5. Recognize the limits of online socializing. Meeting and connecting with people through social networking is much less intimidating than face-to-face socializing, but in spite of what the gurus may tell you, it can never take the place of real human contact. Certainly you should continue to build your social networks via twitter, facebook, and the like, but make sure you don't put all your energy and attention there, to the complete exclusion of live events.

6. Look for opportunities everywhere. The more chances you have to interact with people, the less importance each single meeting or event will have. This will actually relieve stress, rather than compound it.

7. Play up your strengths by putting others first. Worry less about what you should say, instead listening carefully to your conversation partners. When the time comes for you to speak, you will be able to weave their interests into your conversation.

8. Realize that self-promotion is not bragging. Introverts sometimes hesitate to speak up because they're worried that they lack particular expertise or knowledge. However, planning (and, if need be, rehearsing) for your meetings ahead of time will give you the confidence to discuss your strengths and abilities as the proven facts that they are.

9. Refuse to let yourself be cowed. Don't assume that others have more right to speak up than you do just because they seem more confident than you feel. You don't have to respond quickly; your quiet thoughtfulness may give you invaluable insight. If someone asks you an uncomfortable question or appears to demand an immediate answer, speak to the things you do know and ask questions that encourage others to share their knowledge and opinions.

10. Create a success mindset. Rather than fearfully imagining a networking breakfast as a place where you might be interrogated or judged, imagine it as having coffee with a circle of supportive friends and colleagues. Sooner than later, that will become your experience.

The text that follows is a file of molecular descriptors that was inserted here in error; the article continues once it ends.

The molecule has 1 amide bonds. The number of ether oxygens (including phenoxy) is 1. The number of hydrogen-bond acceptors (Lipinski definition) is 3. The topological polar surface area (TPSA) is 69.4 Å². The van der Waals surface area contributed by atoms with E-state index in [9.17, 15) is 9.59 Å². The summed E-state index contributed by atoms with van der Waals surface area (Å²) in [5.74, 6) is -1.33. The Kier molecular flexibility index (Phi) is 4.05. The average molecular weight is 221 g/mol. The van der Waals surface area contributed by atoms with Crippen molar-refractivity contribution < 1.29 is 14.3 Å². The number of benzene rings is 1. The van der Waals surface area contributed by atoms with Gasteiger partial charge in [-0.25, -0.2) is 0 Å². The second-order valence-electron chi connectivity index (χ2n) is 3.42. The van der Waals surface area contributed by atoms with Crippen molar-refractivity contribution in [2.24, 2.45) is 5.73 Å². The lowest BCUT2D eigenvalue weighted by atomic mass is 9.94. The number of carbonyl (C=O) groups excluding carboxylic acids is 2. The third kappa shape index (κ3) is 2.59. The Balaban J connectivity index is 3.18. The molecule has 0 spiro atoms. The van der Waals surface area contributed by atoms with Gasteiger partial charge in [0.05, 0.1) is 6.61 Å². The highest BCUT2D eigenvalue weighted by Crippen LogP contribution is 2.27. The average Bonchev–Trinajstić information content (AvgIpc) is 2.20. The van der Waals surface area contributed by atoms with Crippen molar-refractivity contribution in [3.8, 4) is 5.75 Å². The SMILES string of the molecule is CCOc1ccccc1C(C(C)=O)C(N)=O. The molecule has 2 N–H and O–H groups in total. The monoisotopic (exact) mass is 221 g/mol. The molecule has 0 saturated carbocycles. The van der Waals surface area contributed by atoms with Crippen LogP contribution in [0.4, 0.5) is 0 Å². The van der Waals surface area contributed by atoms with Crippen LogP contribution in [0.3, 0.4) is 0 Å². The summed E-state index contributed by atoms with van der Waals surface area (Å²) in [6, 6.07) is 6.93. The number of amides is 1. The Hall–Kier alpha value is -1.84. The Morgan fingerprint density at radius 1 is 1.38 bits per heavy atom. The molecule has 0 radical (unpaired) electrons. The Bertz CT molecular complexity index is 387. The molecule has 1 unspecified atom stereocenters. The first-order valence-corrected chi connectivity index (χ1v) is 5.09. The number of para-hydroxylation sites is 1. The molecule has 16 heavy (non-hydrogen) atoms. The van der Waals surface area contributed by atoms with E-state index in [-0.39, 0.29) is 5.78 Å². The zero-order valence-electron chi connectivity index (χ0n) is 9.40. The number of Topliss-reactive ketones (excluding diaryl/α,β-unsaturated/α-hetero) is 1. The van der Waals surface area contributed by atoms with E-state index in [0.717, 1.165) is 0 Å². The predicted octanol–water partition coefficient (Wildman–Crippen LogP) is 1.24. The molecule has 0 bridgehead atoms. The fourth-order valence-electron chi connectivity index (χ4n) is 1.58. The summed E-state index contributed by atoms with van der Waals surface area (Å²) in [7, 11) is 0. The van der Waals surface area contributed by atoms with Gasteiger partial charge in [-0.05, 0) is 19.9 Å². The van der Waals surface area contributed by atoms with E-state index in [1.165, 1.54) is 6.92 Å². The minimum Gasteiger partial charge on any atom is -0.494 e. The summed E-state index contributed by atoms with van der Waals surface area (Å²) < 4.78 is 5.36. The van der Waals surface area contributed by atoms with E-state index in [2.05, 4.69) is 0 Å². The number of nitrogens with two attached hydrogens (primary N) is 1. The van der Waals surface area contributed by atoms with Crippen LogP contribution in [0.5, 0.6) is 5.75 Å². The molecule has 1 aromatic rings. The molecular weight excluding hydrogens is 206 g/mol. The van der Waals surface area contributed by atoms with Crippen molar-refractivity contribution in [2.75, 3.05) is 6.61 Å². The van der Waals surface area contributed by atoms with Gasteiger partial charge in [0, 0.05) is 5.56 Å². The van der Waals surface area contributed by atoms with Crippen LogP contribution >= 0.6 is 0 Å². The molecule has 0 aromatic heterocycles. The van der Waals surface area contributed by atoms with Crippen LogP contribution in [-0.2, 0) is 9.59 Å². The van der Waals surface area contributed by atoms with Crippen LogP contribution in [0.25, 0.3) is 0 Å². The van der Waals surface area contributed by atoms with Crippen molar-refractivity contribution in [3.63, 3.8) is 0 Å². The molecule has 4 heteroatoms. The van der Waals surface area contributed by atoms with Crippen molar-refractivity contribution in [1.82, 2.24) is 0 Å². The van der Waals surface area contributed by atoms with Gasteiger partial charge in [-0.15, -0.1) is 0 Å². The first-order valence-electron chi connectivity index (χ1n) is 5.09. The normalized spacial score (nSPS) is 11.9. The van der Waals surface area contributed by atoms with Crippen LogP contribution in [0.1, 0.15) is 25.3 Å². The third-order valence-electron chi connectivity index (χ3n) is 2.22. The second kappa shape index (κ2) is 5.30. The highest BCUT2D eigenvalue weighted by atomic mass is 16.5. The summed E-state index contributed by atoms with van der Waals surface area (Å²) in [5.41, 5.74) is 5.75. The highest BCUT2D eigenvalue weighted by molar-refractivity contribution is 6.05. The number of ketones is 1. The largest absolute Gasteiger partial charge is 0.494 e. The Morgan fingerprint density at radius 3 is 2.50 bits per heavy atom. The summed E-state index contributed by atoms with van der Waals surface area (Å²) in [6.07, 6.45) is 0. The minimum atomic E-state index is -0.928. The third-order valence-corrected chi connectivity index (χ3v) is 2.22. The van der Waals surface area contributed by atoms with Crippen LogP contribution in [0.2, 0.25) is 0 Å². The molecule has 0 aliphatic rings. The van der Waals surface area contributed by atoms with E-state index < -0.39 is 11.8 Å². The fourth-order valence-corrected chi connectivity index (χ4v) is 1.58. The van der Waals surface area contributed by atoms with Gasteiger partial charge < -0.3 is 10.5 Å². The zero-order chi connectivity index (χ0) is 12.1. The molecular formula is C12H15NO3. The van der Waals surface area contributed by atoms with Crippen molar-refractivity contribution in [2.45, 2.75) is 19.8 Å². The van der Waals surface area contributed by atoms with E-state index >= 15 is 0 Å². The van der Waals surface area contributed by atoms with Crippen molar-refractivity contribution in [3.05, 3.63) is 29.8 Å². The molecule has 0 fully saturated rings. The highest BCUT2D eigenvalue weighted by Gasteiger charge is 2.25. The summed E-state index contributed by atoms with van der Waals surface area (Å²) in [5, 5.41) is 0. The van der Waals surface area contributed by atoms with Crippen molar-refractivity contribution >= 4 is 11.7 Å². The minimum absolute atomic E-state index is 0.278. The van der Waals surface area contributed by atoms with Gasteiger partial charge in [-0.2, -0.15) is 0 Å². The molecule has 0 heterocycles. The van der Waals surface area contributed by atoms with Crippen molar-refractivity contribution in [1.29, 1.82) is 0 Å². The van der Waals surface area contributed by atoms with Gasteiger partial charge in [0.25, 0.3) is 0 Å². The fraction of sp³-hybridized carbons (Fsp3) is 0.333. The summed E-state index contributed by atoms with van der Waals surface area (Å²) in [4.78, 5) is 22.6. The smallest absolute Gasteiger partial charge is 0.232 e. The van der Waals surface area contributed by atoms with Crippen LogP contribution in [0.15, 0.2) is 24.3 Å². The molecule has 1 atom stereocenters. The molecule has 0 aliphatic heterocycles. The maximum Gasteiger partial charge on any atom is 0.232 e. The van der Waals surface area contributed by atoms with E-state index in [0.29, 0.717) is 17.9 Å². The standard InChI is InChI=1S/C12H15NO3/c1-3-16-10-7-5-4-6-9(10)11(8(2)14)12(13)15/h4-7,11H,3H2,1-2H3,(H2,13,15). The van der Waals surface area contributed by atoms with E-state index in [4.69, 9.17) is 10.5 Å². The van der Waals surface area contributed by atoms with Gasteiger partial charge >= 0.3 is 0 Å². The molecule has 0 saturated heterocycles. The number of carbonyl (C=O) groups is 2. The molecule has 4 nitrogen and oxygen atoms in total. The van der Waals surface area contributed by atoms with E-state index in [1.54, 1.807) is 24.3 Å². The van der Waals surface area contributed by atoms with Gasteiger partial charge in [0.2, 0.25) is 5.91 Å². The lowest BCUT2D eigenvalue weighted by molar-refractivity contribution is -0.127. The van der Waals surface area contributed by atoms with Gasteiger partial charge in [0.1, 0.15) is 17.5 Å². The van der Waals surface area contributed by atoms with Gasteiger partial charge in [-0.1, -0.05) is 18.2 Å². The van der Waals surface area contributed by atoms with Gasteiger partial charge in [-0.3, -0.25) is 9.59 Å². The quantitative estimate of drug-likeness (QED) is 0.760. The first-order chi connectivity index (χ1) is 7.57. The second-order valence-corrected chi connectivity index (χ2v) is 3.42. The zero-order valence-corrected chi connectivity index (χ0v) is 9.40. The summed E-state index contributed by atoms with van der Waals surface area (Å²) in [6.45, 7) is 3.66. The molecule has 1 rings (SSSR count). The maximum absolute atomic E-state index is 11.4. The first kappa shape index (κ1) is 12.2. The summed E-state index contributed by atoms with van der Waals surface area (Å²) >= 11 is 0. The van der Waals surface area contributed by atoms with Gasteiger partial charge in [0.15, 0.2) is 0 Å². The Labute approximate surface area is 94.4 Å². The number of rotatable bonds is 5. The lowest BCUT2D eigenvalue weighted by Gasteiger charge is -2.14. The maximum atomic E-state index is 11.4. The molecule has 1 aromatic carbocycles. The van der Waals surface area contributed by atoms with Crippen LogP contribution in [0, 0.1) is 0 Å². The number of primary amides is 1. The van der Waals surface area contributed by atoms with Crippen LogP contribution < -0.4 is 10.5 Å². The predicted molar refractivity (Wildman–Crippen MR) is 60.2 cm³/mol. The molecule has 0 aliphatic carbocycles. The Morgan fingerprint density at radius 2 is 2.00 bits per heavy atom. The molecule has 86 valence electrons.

11. Use the written word to shine. Being an introvert can be an advantage when it comes to drafting e-mails, reports, and other written materials geared toward your niche audience. Identify the core of your clients' needs; then use your writing strengths to promote yourself by matching your strongest capabilities to them.

12. Remember that the telephone is your friend. In general, introverts prefer lots of time to plan their thoughts, as opposed to speaking off the tops of their heads. Before the time comes to make those important phone calls, create an outline of your key points, including all foreseeable responses to potentially challenging issues or questions.

13. Implement one small change at a time. Many people remain shy because they have built their perceived deficit into such a giant obstacle that they come to believe overcoming it is impossible. Making small changes to expand your comfort zone will help create the momentum to take bigger steps, over time. Rather than setting a goal to become the Queen of Networking, set a goal to meet one new person at the next event you attend.

And if you happen to be an extrovert who reads this, please remember that not everyone has as easy a time as you do when it comes to meeting new folks. You can make it easier by reaching out to the quiet folks and introducing them around ... just make sure you don't overwhelm them with your lively, outgoing nature!

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  1. Hi Laura. I just found this post during a Google Blog Search. Thanks for your kind comments about The Mighty Introvert. To be honest, I haven't written new content there in over a year. Most of my online writing occurs at http://broadcasting-brain.co these days. Nonetheless, I appreciate your post, because The Mighty Introvert was definitely an important project for me.

  2. Nice post! That is such a wonderful idea! That can be an option in starting a small business.

    Home-Based Business